I was aware that the day was progressing faster than I wanted it to and that it would be getting dark in a couple of hours. I began to doubt that we would get to where I had planned to pitch for the night. Although short on time the dry short grass was too inviting to pass by without a quick sit down and snack.
My revery was soon disturbed by a convoy of 4WD vehicles, probably the ones that I had seen earlier. I received a friendly nod from each of them but what struck me was the how most of the occupants resembled George Osborne. George Osborne in tweeds and with a very red face. After they left me choking in a plume of dust I sat and thought for a while. There is clearly a parallel universe that exists in our country that most of us will never visit, I’m fairly sure that even if we wanted to visit we would not be welcome.
We dropped down and crossed the Stang road below Shaw farm. On the map the short walk down and across the valley of Shaw beck to reach a bridleway looked easy enough. In reality I lurched down through boulders and waist high vegetation to the stream at the bottom. It was actually a gloriously wild spot, the golden moor grass catching the low sun. Climbing up the other side was even harder work, steep slopes being covered in man eating bracken. The map mentioned a lead level and I suddenly had visions of falling down a hidden mine shaft never to be seen again.
Finally locating the bridleway it was clear that it is hardly ever used and it was with relief that I reached the road. There was a brief moment of excitement passing the farm at High Eskleth when a small three legged dog took a dislike to Reuben. His face simply said, “Get me out of here”.
A network of paths took us down to the valley bottom and along to Whaw bridge before a steep lane brought us to the main Arkengarthdale road. I had planned to camp at the head of Gunnerside Gill, but it was evident that would be impossible unless I fancied walking across trackless moorland in the dark. I did not. Therefore as we started the walk towards Danby lead level I started to keep my eyes peeled for a suitable pitch.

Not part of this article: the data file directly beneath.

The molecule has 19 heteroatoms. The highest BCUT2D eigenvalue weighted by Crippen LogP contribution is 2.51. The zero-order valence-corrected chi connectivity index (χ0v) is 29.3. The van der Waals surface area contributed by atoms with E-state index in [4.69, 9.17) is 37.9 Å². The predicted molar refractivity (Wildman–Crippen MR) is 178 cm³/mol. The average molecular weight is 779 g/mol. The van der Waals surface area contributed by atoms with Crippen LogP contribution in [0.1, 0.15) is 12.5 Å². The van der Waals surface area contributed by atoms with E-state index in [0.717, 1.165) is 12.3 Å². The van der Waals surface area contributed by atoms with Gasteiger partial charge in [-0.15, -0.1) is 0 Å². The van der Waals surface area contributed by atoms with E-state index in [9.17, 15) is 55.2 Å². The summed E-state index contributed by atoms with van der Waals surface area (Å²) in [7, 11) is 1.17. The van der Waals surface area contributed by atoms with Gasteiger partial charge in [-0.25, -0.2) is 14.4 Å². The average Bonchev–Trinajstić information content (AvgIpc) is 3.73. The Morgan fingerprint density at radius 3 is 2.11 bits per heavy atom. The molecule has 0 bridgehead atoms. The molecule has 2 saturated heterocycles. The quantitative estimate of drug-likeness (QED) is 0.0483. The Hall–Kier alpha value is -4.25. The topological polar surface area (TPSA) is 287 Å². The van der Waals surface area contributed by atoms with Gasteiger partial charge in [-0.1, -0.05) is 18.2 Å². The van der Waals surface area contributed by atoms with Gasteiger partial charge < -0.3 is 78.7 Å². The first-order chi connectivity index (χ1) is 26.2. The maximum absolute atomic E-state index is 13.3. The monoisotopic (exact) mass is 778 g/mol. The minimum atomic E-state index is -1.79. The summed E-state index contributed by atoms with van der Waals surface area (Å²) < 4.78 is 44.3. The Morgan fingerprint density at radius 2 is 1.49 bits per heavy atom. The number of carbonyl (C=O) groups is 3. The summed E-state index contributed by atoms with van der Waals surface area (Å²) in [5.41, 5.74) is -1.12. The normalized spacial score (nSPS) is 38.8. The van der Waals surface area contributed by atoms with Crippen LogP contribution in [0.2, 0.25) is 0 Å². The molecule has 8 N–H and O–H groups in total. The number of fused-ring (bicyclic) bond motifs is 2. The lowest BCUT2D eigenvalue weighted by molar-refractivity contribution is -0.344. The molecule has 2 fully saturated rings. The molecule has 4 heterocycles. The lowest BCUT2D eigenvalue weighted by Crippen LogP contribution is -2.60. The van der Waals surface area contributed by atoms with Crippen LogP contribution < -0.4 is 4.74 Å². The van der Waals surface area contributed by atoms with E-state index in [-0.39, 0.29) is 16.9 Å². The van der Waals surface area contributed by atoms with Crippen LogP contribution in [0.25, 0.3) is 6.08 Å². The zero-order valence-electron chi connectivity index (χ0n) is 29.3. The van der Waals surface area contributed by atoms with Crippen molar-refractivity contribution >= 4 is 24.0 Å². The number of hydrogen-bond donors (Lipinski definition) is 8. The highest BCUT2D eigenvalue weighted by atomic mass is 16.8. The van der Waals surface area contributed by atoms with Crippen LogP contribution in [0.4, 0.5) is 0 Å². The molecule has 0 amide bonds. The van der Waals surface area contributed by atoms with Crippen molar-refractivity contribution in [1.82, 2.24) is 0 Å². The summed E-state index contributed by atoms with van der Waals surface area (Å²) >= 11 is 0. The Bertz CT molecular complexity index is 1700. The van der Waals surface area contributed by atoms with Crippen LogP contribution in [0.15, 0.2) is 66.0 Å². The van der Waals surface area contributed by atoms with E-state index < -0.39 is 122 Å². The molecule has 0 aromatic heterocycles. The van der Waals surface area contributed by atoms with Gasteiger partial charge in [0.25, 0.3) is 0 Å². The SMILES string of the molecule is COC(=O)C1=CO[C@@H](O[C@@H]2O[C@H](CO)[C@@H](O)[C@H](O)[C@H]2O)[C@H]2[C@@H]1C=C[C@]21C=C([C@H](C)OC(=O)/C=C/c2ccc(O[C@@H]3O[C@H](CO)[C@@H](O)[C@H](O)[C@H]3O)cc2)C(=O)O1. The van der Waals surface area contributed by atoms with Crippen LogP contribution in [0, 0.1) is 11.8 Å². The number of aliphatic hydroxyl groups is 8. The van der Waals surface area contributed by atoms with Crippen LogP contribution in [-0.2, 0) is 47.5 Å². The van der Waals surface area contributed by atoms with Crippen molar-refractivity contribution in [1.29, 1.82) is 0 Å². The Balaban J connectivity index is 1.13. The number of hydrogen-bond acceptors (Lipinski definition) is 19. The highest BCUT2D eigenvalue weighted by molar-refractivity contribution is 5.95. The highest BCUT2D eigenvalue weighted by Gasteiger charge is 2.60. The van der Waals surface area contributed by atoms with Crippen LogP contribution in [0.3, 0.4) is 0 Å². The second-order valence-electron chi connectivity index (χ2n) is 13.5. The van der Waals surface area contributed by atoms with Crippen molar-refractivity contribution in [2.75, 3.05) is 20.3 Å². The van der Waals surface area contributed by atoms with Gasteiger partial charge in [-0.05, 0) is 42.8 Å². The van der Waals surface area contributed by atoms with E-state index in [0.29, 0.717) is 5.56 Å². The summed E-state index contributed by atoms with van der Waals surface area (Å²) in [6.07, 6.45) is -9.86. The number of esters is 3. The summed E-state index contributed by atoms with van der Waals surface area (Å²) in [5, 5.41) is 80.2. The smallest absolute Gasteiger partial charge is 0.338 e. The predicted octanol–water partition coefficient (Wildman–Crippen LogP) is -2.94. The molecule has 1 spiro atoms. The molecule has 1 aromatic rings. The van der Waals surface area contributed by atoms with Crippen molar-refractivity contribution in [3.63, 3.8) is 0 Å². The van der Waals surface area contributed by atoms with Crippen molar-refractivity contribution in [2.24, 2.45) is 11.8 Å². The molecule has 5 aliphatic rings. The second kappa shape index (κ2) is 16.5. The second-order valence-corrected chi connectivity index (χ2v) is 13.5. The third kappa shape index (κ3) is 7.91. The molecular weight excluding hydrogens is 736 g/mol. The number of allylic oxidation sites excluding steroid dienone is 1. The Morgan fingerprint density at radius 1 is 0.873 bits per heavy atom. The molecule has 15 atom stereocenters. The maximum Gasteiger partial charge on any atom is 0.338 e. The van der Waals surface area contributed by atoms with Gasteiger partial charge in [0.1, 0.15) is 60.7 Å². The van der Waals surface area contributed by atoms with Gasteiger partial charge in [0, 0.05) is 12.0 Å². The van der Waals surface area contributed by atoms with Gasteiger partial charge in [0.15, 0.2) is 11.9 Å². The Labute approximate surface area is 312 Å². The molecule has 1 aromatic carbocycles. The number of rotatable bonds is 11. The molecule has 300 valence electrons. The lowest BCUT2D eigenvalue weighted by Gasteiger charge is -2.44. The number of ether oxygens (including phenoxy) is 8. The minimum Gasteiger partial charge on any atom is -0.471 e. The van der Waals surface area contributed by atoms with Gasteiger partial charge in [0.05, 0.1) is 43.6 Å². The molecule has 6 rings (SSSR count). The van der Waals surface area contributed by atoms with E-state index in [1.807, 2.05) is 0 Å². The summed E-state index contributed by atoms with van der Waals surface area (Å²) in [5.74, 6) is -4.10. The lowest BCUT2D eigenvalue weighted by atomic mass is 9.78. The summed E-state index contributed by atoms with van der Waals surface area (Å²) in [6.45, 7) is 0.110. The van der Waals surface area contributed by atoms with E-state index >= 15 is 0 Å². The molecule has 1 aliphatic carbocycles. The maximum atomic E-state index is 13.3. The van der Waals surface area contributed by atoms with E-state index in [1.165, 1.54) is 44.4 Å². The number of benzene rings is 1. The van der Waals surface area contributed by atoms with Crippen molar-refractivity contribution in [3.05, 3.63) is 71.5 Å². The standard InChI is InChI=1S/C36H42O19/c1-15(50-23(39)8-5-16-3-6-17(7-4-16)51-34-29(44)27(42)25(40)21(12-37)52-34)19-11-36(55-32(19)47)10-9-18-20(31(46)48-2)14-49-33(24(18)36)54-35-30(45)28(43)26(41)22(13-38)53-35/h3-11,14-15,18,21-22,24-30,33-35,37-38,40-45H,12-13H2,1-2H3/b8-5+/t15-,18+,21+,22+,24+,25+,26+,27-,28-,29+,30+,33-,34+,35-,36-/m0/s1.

I noticed that the hill above and on the other side of Great Punchard Gill was an oasis of green amongst the surrounding rough moorland. I decided that it would be worth the climb to get a comfy pitch for the night and the views should be good. We continued along the track and descended into the Gill, stopping at an old mine building. I filled up a couple of water bags from the stream, the contents of which was the colour of tea. It was a long slog up the hill, finally settling on a spot that was reasonable flat and out of sight of the surrounding farms.
It was dull, grey and windy as I started to pitch the Trailstar. Reuben had taken himself off to build a nest to keep himself warm as he waited for his bed for the night. Suddenly there was a shift in the clouds and the light transformed my surroundings, the hills being bathed in a warm glow. The views to the north were absolutely stunning, with gently rolling moorland finally giving way to the North Pennines on the horizon. There was no man made intrusion to break the horizon.
With the temperature quickly dropping I was glad to get out of the wind. Wrapped in down I got dinner on whilst trying to keep Reuben off my sleeping bag. Dressed in his fleecy romper suit he happily wolfed down his dinner and curled contentedly on the foam mat I had brought for him.
Before turning in for the night I took Reuben out to the toilet. I stood outside for a while, a freezing wind biting straight through me, a bright moon lighting up the moor. In the distance I could make out the A66 and it looked like vehicles were floating in the air. The blue flashing light of an emergency vehicle looked totally surreal as it slowly drifted from right to left until it finally vanished. Soon the cold was unbearable and I sought shelter once again.
Day 2 – 11.4 miles with 400 metres ascent